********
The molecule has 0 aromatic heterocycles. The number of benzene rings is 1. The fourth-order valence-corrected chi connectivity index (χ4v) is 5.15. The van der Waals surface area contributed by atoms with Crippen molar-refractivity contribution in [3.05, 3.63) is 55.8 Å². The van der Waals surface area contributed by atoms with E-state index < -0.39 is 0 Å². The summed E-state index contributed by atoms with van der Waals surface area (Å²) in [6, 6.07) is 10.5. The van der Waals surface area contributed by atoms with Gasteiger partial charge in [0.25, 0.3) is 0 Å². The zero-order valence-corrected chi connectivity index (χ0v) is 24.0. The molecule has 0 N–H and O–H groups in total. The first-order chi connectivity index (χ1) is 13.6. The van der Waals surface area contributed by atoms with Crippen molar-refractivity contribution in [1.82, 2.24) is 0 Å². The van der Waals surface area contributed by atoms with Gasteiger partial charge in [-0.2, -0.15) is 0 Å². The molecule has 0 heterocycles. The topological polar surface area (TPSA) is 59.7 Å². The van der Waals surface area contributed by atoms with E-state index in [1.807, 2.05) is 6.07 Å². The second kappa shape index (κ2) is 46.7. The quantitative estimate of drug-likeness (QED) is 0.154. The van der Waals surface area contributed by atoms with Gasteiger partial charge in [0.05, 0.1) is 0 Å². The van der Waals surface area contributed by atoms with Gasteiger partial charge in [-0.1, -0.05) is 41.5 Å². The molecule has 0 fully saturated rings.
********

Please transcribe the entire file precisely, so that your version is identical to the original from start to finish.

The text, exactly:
The molecule has 0 aromatic heterocycles. The number of benzene rings is 1. The fourth-order valence-corrected chi connectivity index (χ4v) is 5.15. The van der Waals surface area contributed by atoms with Crippen molar-refractivity contribution in [3.05, 3.63) is 55.8 Å². The van der Waals surface area contributed by atoms with E-state index < -0.39 is 0 Å². The summed E-state index contributed by atoms with van der Waals surface area (Å²) in [6, 6.07) is 10.5. The van der Waals surface area contributed by atoms with Gasteiger partial charge in [0.25, 0.3) is 0 Å². The zero-order valence-corrected chi connectivity index (χ0v) is 24.0. The molecule has 0 N–H and O–H groups in total. The first-order chi connectivity index (χ1) is 13.6. The van der Waals surface area contributed by atoms with Crippen molar-refractivity contribution in [1.82, 2.24) is 0 Å². The van der Waals surface area contributed by atoms with Gasteiger partial charge in [-0.2, -0.15) is 0 Å². The molecule has 0 heterocycles. The topological polar surface area (TPSA) is 59.7 Å². The van der Waals surface area contributed by atoms with E-state index in [1.807, 2.05) is 6.07 Å². The second kappa shape index (κ2) is 46.7. The quantitative estimate of drug-likeness (QED) is 0.154. The van der Waals surface area contributed by atoms with Gasteiger partial charge in [0.05, 0.1) is 0 Å². The van der Waals surface area contributed by atoms with Gasteiger partial charge in [-0.1, -0.05) is 41.5 Å². The molecule has 0 fully saturated rings.